The $125 billion question: how will the ACA affect cancer survivors?
In 2010, the total cost of cancer care in the United States reached $125 billion. Cancer patients are also living longer today, which is further increasing the cost of their continued care. As the health insurance exchanges have opened and heated debate about the Affordable Care Act (ACA) continues, many questions remain, including the $125 billion question: “How will the ACA affect the most expensive disease: cancer?”
A VCU courtship on and off the court
The VCU Siegel Center erupted in a cascade of cheers when Jerry Riggins bent down on one knee in front of his girlfriend during the VCU men’s basketball matchup against the St. Bonaventure Bonnies.
First-of-its-kind head and neck cancer immunotherapy clinical trial opens at Massey
VCU Massey Cancer Center is recruiting participants for an international phase 2 clinical trial testing the first immune checkpoint inhibitors for head and neck cancer. Immune checkpoint inhibitors are drugs that cause the immune system to recognize and attack cancer cells, and they have shown dramatic results in treating certain types of skin and lung cancers.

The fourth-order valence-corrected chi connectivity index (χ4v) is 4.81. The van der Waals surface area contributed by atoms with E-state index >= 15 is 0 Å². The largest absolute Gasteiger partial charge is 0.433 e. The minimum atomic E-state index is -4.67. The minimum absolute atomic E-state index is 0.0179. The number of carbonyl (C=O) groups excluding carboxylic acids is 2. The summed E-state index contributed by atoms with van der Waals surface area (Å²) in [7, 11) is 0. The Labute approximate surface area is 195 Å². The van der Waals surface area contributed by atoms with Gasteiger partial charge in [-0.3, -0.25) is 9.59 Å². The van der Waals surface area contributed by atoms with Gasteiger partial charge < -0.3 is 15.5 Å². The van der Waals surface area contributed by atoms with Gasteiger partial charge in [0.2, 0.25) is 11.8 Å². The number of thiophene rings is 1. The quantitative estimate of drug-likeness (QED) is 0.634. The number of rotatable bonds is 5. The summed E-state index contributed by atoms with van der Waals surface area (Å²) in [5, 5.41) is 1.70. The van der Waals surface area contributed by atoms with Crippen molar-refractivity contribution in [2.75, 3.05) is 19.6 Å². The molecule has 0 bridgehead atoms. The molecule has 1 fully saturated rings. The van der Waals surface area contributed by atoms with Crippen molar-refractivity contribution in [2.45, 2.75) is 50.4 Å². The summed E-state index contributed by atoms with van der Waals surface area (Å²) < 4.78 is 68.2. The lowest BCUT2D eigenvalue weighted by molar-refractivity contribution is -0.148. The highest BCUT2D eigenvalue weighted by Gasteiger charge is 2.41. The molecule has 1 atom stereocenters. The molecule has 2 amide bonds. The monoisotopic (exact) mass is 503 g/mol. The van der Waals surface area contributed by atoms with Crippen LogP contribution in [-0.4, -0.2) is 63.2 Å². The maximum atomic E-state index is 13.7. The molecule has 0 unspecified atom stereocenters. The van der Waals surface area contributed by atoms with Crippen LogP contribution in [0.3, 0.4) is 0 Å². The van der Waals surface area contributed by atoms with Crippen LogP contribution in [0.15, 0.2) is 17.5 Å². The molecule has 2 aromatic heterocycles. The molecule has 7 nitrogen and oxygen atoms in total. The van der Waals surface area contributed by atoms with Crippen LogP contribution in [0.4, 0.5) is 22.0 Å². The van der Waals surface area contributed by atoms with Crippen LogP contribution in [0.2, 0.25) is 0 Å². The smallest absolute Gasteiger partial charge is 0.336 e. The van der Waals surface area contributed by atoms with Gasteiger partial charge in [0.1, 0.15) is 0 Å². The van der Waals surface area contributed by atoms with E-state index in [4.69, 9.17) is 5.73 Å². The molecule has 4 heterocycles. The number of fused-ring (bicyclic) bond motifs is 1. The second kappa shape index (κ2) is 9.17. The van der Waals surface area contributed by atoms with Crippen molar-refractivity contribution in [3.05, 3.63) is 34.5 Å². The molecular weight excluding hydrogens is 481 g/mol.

Massey joins nation’s cancer centers in urging the public for increased HPV vaccination for cancer prevention
In response to low national vaccination rates for the human papillomavirus (HPV), VCU Massey Cancer Center has joined 68 of the nation’s top cancer centers in issuing a statement urging for increased HPV vaccination for the prevention of cancer. These institutions collectively recognize insufficient vaccination as a public health threat and call upon the nations’ physicians, parents and young adults to take advantage of this rare opportunity to prevent many types of cancer.
Q&A on HPV with Dr. Iain Morgan
In honor of January as Cervical Cancer Awareness Month, VCU Massey Cancer Center expert Iain Morgan, Ph.D., answered some frequently asked questions about the human papillomavirus (HPV), which, according to the Centers for Disease Control and Prevention (CDC), is the main cause of cervical cancer. HPV affects both men and women and is the most common sexually transmitted infection.
Treated like family
A brief smile edged its away across Lois Martin’s face as she clasped tightly onto her doctor’s hand. Her son, Tommy Martin, stood beside her while offering a trusting gaze toward Evan Reiter, M.D., an otolaryngologist at VCU Massey Cancer Center who has been looking after Lois for the past 16 years.